Made by Sarah Brown.
This is what she writes:
Lately I’ve had a lot jumbled up in my head about Christianity. I’ve been wondering why our lives, as Christians, contradict the way Jesus lived his life. Why don’t we hang out with the prostitutes and tax collectors? Why is it ok for a lawyer in the congregation to get divorced, but not the pastor? Why is it unacceptable for a couple to have premarital sex, but acceptable for people to gossip about them?
My youth pastor made a comment one time that has stuck with me. “Jesus died for everyone. Even child molesters.” Through all the years of felt board stories, hymns, and sermons that had never registered the way it did at that moment. I guess when I thought “Jesus died for everyone” I was unconsciously picturing the balding heads in the pews around me. Certainly not the sick twisted people who would exploit an innocent child. Jesus’ sacrifice took on new meaning for me. He died for Hitler? Marilyn Manson? Wow. Then once that had sunk in, it hit me like a load of bricks. Not only did Jesus pay the price for what these people had done, in the eyes of God he became these people. The great I AM became the filth of the earth. Jesus the paradox.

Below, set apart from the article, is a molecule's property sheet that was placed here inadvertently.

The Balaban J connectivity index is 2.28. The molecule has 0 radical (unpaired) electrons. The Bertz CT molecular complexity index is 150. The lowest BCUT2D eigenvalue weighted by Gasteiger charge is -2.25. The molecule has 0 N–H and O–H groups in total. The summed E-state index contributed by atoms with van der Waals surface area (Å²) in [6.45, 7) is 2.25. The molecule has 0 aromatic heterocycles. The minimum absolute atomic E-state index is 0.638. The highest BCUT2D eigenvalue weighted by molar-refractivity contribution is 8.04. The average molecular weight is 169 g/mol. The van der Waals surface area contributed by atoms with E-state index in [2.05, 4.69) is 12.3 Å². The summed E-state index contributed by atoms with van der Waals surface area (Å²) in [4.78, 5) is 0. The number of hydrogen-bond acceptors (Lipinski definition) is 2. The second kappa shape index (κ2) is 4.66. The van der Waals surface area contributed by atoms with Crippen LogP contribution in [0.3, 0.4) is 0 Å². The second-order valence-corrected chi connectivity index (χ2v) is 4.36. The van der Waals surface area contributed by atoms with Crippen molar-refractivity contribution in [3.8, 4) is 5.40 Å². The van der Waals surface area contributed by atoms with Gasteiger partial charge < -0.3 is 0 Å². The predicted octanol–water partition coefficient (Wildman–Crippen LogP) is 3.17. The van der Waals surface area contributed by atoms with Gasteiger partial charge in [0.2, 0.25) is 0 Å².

If Jesus had enough love to give his life for those people why is it so hard for us to love them? And in the end, sin is sin. A Sunday school teacher is equal to a mass murderer. I’m the same as that child molester because God has offered us the same love. That was hard for me to accept. Then I decided that the answer to all these questions is love. We are called to love like He does. Matthew 25:40 can be interpreted, “And the King will tell them, I assure you, when you [loved] one of the least of these my brothers and sisters you were [loving] me.” The old song says, “And they’ll know we are Christians by our love.”
We’ve got a lot of loving to catch up on, so let’s get started.
Impressive and so true…
Thanks to Marc